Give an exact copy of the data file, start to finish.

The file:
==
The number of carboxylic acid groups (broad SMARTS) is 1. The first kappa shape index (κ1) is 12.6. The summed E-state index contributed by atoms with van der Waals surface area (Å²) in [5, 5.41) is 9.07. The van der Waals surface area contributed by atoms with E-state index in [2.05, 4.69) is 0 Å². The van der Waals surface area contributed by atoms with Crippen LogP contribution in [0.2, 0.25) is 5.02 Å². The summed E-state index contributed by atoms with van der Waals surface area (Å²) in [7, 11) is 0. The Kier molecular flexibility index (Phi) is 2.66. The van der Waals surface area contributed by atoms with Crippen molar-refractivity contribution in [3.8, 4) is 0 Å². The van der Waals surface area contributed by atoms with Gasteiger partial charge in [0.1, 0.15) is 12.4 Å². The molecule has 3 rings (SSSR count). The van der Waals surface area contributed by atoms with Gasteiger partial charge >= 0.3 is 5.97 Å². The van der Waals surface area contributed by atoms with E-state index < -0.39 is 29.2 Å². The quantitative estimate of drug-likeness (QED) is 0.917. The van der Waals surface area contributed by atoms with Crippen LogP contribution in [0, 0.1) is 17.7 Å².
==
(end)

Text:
The number of carboxylic acid groups (broad SMARTS) is 1. The first kappa shape index (κ1) is 12.6. The summed E-state index contributed by atoms with van der Waals surface area (Å²) in [5, 5.41) is 9.07. The van der Waals surface area contributed by atoms with E-state index in [2.05, 4.69) is 0 Å². The van der Waals surface area contributed by atoms with Crippen LogP contribution in [0.2, 0.25) is 5.02 Å². The summed E-state index contributed by atoms with van der Waals surface area (Å²) in [7, 11) is 0. The Kier molecular flexibility index (Phi) is 2.66. The van der Waals surface area contributed by atoms with Crippen molar-refractivity contribution in [3.8, 4) is 0 Å². The van der Waals surface area contributed by atoms with Gasteiger partial charge in [0.1, 0.15) is 12.4 Å². The molecule has 3 rings (SSSR count). The van der Waals surface area contributed by atoms with Gasteiger partial charge >= 0.3 is 5.97 Å². The van der Waals surface area contributed by atoms with E-state index < -0.39 is 29.2 Å². The quantitative estimate of drug-likeness (QED) is 0.917. The van der Waals surface area contributed by atoms with Crippen LogP contribution in [0, 0.1) is 17.7 Å².